Nineteenth century lager (and brewing) moguls were not backwards in coming forwards about their own role in the greatness of their beers. Whether by design or association, the pioneers of the new scientific brewing from the 1850s onwards were men who made an impact on their local communities and countries. And that has continued to be a theme in advertising and marketing ever since, although it has gone in and out of fashion over the years.
An interesting post on this phenomenon in Canada appeared in the Globe and Mail recently: How about a history lesson with that lager?
Pete Brown is the latest to go digging beneath the surface of lager history. Quite literally.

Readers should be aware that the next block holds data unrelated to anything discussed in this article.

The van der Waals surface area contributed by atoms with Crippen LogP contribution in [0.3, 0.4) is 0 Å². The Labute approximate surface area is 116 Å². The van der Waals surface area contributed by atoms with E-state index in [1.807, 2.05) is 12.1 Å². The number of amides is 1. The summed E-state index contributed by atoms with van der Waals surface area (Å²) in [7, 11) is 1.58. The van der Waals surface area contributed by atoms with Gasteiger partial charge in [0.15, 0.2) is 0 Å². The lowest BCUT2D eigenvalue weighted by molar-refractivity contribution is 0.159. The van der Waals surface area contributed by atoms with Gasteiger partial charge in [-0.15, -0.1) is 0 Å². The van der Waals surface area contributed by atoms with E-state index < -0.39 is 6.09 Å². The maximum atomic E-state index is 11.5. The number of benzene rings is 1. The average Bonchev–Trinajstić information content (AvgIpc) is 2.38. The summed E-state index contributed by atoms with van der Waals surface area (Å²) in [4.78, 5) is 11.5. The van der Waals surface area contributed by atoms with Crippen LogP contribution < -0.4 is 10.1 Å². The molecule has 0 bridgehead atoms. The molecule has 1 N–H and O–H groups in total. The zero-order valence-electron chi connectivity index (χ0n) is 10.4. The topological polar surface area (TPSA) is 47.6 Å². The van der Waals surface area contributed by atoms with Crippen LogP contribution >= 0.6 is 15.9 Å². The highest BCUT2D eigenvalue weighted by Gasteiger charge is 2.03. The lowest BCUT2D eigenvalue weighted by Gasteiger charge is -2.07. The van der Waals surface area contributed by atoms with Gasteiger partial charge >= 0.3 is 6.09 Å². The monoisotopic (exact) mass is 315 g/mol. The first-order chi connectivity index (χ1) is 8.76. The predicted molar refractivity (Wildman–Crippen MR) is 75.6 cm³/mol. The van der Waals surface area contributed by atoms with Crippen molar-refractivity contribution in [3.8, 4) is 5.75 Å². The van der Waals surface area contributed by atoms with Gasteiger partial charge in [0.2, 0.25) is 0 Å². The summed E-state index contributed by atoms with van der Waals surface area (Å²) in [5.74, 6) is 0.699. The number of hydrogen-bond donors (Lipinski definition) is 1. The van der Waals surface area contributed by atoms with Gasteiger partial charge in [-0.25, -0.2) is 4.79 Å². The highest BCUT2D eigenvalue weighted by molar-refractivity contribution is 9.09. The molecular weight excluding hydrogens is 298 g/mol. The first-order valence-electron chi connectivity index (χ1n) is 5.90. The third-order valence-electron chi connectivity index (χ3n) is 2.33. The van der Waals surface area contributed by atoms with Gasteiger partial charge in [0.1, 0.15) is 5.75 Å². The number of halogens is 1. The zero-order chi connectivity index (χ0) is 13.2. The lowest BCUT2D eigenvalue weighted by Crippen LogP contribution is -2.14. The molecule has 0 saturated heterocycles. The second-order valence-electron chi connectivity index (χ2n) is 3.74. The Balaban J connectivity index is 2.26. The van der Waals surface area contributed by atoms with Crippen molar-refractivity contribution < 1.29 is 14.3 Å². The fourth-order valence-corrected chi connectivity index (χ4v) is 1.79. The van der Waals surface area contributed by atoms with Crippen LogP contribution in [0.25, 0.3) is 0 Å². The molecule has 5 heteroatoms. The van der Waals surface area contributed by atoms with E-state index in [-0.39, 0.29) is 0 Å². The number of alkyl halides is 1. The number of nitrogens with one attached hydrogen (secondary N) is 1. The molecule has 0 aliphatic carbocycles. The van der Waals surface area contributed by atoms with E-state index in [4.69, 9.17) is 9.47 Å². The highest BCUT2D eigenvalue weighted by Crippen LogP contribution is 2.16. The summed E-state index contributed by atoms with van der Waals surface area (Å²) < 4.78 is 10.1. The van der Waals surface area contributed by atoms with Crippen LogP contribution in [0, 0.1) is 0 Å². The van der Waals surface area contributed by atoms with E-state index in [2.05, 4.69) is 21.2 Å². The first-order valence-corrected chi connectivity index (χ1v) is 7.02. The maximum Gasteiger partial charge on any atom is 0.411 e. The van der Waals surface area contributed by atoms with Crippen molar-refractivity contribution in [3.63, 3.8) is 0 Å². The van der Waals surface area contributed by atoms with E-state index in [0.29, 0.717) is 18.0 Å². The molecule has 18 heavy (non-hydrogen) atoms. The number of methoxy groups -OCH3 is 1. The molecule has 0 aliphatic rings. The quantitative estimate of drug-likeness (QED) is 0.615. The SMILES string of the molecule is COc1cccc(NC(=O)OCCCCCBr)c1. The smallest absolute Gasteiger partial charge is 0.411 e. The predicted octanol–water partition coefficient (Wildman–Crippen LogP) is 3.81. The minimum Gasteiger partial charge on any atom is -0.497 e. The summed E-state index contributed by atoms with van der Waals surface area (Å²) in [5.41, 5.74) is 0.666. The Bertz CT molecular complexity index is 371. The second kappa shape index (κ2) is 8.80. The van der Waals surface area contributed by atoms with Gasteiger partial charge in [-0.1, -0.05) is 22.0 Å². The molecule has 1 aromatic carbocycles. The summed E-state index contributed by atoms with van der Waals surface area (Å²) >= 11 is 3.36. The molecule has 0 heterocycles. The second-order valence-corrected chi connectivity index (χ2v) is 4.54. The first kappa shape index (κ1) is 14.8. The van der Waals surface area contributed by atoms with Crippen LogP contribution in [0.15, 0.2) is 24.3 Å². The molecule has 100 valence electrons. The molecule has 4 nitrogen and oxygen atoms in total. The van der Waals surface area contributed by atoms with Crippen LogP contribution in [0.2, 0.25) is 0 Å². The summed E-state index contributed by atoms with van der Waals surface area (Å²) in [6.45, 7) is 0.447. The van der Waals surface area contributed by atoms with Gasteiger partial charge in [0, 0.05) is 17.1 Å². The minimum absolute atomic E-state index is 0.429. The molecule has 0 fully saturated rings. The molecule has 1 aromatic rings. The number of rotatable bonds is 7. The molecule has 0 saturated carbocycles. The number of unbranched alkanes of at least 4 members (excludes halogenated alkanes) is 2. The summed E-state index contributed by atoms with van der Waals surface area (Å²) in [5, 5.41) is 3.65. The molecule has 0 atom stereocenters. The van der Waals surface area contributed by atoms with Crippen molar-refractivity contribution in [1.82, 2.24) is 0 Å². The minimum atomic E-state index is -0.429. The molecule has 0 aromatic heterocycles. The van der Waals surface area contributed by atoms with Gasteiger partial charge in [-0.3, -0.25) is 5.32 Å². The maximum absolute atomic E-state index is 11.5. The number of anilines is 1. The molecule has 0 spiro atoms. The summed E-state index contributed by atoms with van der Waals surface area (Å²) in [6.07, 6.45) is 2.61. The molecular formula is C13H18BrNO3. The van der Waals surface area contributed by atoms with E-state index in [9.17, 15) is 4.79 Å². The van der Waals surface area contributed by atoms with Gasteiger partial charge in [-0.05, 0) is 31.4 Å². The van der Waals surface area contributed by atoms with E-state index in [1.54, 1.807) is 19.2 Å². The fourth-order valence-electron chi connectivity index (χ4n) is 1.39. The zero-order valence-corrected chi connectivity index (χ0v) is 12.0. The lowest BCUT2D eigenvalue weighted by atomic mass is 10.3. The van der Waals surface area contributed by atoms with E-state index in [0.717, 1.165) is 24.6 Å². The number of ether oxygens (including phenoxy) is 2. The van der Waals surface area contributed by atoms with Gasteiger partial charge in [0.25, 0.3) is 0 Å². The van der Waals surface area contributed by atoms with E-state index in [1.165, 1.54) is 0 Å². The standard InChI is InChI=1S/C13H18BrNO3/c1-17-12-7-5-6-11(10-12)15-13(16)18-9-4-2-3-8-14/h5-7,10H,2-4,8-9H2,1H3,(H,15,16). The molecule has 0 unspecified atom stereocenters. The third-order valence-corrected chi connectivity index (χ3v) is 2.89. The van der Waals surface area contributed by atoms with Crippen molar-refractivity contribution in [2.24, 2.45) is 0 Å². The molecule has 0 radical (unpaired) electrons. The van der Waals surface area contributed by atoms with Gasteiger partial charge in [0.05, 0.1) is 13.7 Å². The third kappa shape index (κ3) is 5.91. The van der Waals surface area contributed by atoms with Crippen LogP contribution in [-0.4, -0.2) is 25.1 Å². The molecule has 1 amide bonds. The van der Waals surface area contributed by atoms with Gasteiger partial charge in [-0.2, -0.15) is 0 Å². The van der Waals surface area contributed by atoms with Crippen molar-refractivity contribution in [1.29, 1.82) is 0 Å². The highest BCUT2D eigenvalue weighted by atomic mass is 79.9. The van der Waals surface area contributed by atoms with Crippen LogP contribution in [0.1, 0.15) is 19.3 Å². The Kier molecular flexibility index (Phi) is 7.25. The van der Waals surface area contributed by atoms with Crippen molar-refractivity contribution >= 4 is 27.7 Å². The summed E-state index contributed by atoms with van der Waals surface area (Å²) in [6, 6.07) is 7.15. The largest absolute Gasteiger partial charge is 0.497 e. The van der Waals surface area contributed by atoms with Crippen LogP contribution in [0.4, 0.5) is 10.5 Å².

Plzen (places in the Czech Republic have both German and Czech names, and when you’re there it starts to feel appropriate to use the Czech spelling) is synonymous with beer, and with the date 1842, when Josef Groll allegedly brewed the first golden lager, the style which eventually became known as Pilsner. That’s bollocks of course – there was golden lager before Groll – but there’s no denying the astonishing impact his intervention had on the beer world.
…as soon as the town was granted its charter in 1295, the citizens began to dig. First cellars, then tunnels joining them up, and soon there was a 19km underground network inside the hill.
I think it’s time to declare a war on all self-serving 19th century industrialists who claim to have invented this or that. Seems to be that what they invented was the ability to build/brew/transport/sell it cheaper and faster for a mass market – a category that lager beer falls into nicely.
If it wasn’t for Ron Pattinson I’d have to do some real research. Instead I can send you to his encylopædic website to see a wonderful table on 1950s lagers.